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You're One of Us, Or You're Not

Updated: Apr 26, 2019

In Group Bias is favoring people from one’s group rather than outsiders. We tend to stick with whom we know and relate to, rather than people who we don’t know. This phenomenon, studied by social psychologists for decades, creates a tendency for us to evaluate people outside our group with a heightened criticism compared to those in our group. It can also influence us to allocate resources--like give more attention or money or fame or support--to those in our group rather than others.

Ever been to a sporting event? We cheer our home team on, but we share disdain or dislike for the other team. We are displaying In Group Bias, or favoritism.

In Group Bias is a cousin of our brain-based survival instincts. For millennia, we lived in small hunter-gatherer groups. It was tough out there. When we came upon other groups, we had to be very wary lest our resources be devoured, or our goods be stolen, or our lives be lost. Because it was an effective way to survive the harsh environment of our ancestors, being inherently biased against "the other" became a beneficial trait. If they didn't look like us, they weren't us. Also, it benefitted us to support to those in our in-group, as it would help us climb the social ladder and make us more important or more valuable in our group. In Group Bias can be seen in young babies and and is today a major cause of the inherent prejudices we all show from a young age (see links below).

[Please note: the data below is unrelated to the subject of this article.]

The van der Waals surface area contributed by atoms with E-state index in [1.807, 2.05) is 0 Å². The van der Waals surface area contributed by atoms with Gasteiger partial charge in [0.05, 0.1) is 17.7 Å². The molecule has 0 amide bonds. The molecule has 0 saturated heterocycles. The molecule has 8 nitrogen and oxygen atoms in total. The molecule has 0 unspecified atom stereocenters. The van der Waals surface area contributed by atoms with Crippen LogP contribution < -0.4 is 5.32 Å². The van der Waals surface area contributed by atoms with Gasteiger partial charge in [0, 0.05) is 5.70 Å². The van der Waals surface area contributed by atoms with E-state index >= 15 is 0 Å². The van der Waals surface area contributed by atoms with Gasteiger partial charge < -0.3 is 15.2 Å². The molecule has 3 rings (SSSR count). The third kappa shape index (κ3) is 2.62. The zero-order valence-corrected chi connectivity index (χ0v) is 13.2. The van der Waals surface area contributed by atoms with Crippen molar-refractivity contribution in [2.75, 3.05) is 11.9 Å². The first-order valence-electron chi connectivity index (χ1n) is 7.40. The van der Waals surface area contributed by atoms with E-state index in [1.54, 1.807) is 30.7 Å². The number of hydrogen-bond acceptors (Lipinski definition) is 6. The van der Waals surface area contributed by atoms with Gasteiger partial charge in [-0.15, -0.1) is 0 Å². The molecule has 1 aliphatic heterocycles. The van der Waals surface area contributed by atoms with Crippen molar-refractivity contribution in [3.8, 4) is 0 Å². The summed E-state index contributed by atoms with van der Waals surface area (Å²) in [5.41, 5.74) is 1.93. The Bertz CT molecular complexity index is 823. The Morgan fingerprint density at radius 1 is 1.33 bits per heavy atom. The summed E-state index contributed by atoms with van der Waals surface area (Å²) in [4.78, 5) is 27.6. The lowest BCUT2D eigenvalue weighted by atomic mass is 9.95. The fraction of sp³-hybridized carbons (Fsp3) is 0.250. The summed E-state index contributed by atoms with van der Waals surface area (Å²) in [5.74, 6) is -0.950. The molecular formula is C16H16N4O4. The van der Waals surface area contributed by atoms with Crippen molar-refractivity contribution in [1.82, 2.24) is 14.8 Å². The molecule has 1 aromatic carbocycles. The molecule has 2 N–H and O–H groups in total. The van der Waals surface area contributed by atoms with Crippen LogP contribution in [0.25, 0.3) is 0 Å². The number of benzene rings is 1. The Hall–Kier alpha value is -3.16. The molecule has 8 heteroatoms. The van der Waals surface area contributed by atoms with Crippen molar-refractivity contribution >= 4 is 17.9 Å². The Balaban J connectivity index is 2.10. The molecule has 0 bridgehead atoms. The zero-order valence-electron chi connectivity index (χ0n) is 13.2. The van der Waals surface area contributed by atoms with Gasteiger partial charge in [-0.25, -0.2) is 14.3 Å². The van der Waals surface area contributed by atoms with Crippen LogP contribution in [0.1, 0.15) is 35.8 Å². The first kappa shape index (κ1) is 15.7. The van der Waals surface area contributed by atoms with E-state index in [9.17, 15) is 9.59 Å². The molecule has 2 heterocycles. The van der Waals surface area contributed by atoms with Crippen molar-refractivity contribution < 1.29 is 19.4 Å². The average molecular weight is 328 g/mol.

Today, we usually and thankfully don't have to worry about basic survival, ie, food, water, safety. But despite this, we still have deep instincts to protect what we consider "our own kind." When we feel threatened, we double down. This can get out of hand, of course, and as a consequence we are faced with war, famine, conflict, violence. When we blindly react to our biases, we can hurt others unnecessarily.

When we are under stress, being vigilant about harmful instincts like the In Group Bias can be critical to making compassionate, mature choices. Being wise means knowing where we come from and our tendencies to create our own realities and make our own decisions, even when they are impacted by biases.

For further reading and watching:

Blink by Malcolm Gladwell

In Group Bias in babies:

In Group and Human Nature:

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